State Per-capita Income Change Since 1950: Sharecropping's Collapse And Other Causes Of Convergence

Hardcover | November 1, 1995

byLeonard F. Wheat

not yet rated|write a review
This book refutes prevailing theories that attribute post-1950 state per capita income convergence to (1) neo-classical adjustment mechanisms, (2) institutional sclerosis, and (3) southern industrialization. Wheat and Crown argue that southern income was low because of slavery's legacy--sharecropping, agricultural dependence, low urbanization, poor education, high Black population percentages, and low wage rates. The legacy's dominant feature was the sharecropper-tenant farmer system, which replaced slavery. Sharecropping was the foundation of southern poverty. Sharecropping's collapse, beginning around 1950, affected all of the other features of slavery's legacy. For example, millions of sharecroppers out-migrated from the South, shifting poverty to the North and lowering the South's Black percentage. This out-migration, white in-migration, and the civil rights movement jointly raised educational attainment in the South, further boosting southern income. Southern industrialization had only a marginally significant effect. In 1950's high income region, the West, the transport cost element in the price of manufactured goods shrank because of (1) transportation improvements and (2) rapid manufacturing growth, which reduced the need for long distance imports from the Manufacturing Belt. The resulting decline in the West's relative cost of living led to wage adjustments. Consequently, the West--despite having the highest manufacturing growth rates--had the nation's lowest per-capita income growth rates. Agricultural decline and educational gains stimulated income growth in the Plains. Nationally, per-capita employment gains were a strong influence.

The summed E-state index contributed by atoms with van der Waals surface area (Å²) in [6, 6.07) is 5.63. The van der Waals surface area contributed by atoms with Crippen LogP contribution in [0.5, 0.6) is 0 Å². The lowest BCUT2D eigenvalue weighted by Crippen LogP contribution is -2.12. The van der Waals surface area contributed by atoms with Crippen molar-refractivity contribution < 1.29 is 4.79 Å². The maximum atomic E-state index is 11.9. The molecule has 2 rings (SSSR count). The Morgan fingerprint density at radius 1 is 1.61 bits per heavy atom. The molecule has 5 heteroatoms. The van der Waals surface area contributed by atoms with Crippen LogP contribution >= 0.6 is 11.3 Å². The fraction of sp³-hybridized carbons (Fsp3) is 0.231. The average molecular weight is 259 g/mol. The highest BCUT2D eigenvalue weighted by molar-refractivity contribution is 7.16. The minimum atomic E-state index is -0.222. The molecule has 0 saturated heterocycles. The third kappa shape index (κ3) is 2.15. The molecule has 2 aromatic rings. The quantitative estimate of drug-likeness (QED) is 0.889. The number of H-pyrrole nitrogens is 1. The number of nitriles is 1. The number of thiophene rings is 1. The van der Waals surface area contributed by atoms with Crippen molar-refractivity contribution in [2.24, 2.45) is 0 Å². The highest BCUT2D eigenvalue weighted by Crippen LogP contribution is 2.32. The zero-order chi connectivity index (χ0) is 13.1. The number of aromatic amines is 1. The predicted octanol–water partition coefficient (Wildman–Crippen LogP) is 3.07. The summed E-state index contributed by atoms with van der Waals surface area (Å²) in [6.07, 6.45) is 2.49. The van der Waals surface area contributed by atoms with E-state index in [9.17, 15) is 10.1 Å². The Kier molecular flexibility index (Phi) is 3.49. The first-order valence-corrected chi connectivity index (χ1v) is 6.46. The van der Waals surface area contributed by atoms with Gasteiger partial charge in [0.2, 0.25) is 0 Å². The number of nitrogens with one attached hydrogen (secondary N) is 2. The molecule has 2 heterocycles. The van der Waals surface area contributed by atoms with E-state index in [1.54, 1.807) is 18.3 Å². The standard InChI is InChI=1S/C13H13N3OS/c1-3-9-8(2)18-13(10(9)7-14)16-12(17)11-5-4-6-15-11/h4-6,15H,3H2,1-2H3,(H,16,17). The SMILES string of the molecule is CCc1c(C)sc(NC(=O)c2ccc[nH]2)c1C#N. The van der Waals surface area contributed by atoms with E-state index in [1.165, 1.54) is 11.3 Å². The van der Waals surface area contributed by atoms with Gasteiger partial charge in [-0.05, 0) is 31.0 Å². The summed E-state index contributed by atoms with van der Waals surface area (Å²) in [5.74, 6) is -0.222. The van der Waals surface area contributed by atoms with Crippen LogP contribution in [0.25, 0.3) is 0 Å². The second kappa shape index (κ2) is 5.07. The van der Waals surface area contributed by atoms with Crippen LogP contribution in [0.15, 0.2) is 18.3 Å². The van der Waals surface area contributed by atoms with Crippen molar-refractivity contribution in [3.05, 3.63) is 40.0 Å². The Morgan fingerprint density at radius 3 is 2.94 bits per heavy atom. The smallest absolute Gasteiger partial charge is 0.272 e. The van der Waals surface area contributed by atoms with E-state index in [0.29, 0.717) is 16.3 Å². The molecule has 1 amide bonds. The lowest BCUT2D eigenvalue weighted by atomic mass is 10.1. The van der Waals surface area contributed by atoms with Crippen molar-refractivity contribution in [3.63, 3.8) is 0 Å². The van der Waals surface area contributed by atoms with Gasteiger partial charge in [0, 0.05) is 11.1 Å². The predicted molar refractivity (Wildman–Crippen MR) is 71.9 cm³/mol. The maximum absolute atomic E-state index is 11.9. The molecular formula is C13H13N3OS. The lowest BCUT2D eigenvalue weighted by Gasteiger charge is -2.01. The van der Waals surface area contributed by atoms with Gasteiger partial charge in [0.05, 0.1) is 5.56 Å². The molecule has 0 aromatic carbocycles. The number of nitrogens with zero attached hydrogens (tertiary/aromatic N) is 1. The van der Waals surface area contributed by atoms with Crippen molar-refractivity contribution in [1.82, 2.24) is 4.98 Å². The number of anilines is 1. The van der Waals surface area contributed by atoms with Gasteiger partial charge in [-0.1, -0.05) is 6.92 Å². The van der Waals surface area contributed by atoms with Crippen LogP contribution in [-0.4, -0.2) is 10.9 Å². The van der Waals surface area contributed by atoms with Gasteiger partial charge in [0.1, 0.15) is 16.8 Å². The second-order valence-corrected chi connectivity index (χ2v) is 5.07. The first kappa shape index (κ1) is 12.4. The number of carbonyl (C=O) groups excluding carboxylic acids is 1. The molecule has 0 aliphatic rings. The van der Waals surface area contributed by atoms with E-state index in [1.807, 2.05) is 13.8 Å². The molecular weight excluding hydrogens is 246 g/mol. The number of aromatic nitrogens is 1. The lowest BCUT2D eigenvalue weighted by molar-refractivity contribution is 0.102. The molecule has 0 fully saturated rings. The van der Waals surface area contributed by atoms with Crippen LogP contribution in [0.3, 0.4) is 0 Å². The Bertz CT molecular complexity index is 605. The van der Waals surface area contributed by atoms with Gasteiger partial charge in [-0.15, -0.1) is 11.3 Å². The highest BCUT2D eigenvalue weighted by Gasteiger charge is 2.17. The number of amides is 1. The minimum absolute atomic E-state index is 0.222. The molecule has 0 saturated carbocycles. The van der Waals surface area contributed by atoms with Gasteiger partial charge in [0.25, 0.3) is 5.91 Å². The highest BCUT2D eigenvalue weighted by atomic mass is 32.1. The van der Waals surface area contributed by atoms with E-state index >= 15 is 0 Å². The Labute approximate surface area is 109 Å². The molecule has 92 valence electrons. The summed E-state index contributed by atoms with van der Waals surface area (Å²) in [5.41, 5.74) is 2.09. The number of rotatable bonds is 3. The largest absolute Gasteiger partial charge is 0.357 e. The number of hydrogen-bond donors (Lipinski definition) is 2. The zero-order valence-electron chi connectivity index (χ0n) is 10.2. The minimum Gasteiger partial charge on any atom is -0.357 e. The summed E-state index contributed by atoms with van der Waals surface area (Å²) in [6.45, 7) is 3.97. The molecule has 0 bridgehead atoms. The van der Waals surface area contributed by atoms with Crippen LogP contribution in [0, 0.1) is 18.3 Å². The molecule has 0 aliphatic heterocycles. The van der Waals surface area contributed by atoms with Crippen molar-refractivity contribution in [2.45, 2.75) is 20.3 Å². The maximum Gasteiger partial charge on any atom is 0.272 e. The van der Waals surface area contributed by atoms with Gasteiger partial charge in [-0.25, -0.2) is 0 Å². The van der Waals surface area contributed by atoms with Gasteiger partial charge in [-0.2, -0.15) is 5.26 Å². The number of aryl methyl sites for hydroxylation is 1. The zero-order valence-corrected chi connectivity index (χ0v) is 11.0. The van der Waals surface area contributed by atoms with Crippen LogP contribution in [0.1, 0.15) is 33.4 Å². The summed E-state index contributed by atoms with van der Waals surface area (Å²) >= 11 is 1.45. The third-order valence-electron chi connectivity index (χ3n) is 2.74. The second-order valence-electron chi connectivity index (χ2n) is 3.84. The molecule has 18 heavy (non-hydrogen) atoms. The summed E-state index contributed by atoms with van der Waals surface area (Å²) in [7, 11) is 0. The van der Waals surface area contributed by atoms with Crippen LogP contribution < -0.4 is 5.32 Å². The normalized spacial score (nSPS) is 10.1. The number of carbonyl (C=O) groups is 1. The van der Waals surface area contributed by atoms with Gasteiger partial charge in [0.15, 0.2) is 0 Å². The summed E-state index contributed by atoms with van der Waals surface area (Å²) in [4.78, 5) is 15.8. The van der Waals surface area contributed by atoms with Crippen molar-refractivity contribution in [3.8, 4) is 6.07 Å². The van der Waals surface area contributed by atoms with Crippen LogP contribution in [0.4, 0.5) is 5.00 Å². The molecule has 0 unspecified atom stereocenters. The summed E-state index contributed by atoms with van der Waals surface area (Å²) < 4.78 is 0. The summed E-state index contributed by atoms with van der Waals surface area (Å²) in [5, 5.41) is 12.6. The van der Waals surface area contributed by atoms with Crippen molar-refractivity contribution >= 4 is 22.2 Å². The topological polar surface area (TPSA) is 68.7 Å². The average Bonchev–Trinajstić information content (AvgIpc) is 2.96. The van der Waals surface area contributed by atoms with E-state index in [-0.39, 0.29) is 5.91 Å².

Pricing and Purchase Info

$172.14 online
$195.50 list price (save 11%)
In stock online
Ships free on orders over $25

From the Publisher

This book refutes prevailing theories that attribute post-1950 state per capita income convergence to (1) neo-classical adjustment mechanisms, (2) institutional sclerosis, and (3) southern industrialization. Wheat and Crown argue that southern income was low because of slavery's legacy--sharecropping, agricultural dependence, low urban...

Format:HardcoverDimensions:200 pages, 9.41 × 7.24 × 0.98 inPublished:November 1, 1995Publisher:GREENWOOD PRESS INC.

The following ISBNs are associated with this title:

ISBN - 10:0313296944

ISBN - 13:9780313296949

Look for similar items by category:

Customer Reviews of State Per-capita Income Change Since 1950: Sharecropping's Collapse And Other Causes Of Convergence

Reviews

Extra Content

Editorial Reviews

.,."informative and challenging work."-Choice